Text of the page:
Health academics call for debate about changes to nursing education

31 August 2016

Leaders in the health higher education sector have called for debate about how pre-registration nursing education can best prepare the future workforce to meet the changing roles of registered nurses. A new report, Educating the Future Nurse, released today calls for a stronger focus in future education standards on equipping the registered nurse to be able to respond to the demands of a contemporary 21st century society. This will include areas such as an increasing emphasis on promoting health and wellbeing, supporting self-management and self-care, research, and the flexibility to care for the whole person across the human lifespan (whether physical, mental or learning disability-related).

The report, published by the Council of Deans of Health whose members lead the education of future nurses in the UK, sets out a vision of the role of the future registered nurse and nursing education in light of the NMC’s current review of the standards for pre-registration nursing education. Key recommendations include the need for education to focus not only on specific knowledge and skills but to prepare new graduates to keep learning throughout their careers and adapt to changes in how care is delivered.

Professor Jan Draper, Chair of the Council’s advisory group on the future nurse, said:

“The review presents an opportunity to stimulate debate on the future direction of nurse education and the ways in which universities and practice organisations work together to design models of practice learning, including how to best develop high quality practice educators to ensure nurses have the requisite skills and competencies needed at the start of their careers”.

Jackie Smith, NMC Chief Executive and Registrar said:

“We welcome this helpful report from the Council of Deans of Health. It is encouraging that the vision for the future graduate registered nurse set out in this paper is very much aligned with our direction of travel, as we continue to develop our new standards for pre-registration nursing education.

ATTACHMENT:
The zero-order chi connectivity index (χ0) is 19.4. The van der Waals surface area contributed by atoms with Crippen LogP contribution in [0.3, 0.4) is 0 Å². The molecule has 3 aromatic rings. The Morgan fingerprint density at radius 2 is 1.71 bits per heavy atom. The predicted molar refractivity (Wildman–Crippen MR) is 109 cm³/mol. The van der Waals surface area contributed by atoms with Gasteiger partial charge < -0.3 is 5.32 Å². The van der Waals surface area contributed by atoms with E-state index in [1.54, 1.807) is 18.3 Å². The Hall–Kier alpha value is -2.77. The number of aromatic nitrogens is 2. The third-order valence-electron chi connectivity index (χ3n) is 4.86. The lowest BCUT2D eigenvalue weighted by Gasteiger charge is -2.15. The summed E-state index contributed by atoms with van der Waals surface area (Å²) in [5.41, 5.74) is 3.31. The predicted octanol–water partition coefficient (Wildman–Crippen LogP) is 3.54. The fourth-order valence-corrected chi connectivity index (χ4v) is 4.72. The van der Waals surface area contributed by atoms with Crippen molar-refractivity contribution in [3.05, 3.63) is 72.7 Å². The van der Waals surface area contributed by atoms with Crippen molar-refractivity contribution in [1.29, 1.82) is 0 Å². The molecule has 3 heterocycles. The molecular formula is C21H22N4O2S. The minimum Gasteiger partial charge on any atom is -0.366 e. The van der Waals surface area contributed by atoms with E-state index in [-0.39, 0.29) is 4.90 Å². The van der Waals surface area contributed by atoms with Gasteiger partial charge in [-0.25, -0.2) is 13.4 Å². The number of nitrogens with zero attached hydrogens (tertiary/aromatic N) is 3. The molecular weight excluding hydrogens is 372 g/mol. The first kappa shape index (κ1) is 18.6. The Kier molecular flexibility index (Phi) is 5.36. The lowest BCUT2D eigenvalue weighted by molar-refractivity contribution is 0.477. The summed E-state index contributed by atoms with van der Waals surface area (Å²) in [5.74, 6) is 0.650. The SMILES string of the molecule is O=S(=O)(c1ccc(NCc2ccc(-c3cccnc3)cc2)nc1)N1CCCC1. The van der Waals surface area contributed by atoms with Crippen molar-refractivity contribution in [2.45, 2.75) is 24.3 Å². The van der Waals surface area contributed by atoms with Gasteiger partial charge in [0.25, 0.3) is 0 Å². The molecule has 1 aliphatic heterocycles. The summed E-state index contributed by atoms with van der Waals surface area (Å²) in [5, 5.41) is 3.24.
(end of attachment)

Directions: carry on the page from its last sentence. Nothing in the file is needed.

Ensuring that nurses and midwives are equipped for the future in the context of a rapidly changing health and care environment is critical to our role in protecting the public. We will continue to work closely with the Council of Deans of Health, universities, practice organisations and other stakeholders to develop education standards that are fit for the future as part of our Education Strategic Plan”.

Professor Draper added:

“UK wide collaboration is key to shaping the future of nursing education and the development of skills needed to support delivery of high quality patient care. Universities will have a strong voice in this discussion and we look forward to working with the NMC and other organisations on its review over the coming months”.

-ENDS-

Notes to editors

  1. The Council of Deans of Health is the voice of the deans and heads of UK university faculties for nursing, midwifery and the allied health professions. For further information: councilofdeans.org.uk.
  1. The report Educating the Future Nurse can be found here.
  1. The Nursing and Midwifery Council (NMC) is the independent professional regulator for nurses and midwives in the UK. For further information: nmc.org.uk.
  1. The current NMC Standards for pre-registration nursing education were published in 2010. The review is being led by Professor Dame Jill Macleod Clark, Emeritus Professor of Nursing at the University of Southampton.
  1. For more information on this press release, please contact Jon Eames on 020 7419 5602 | 07496 693806.
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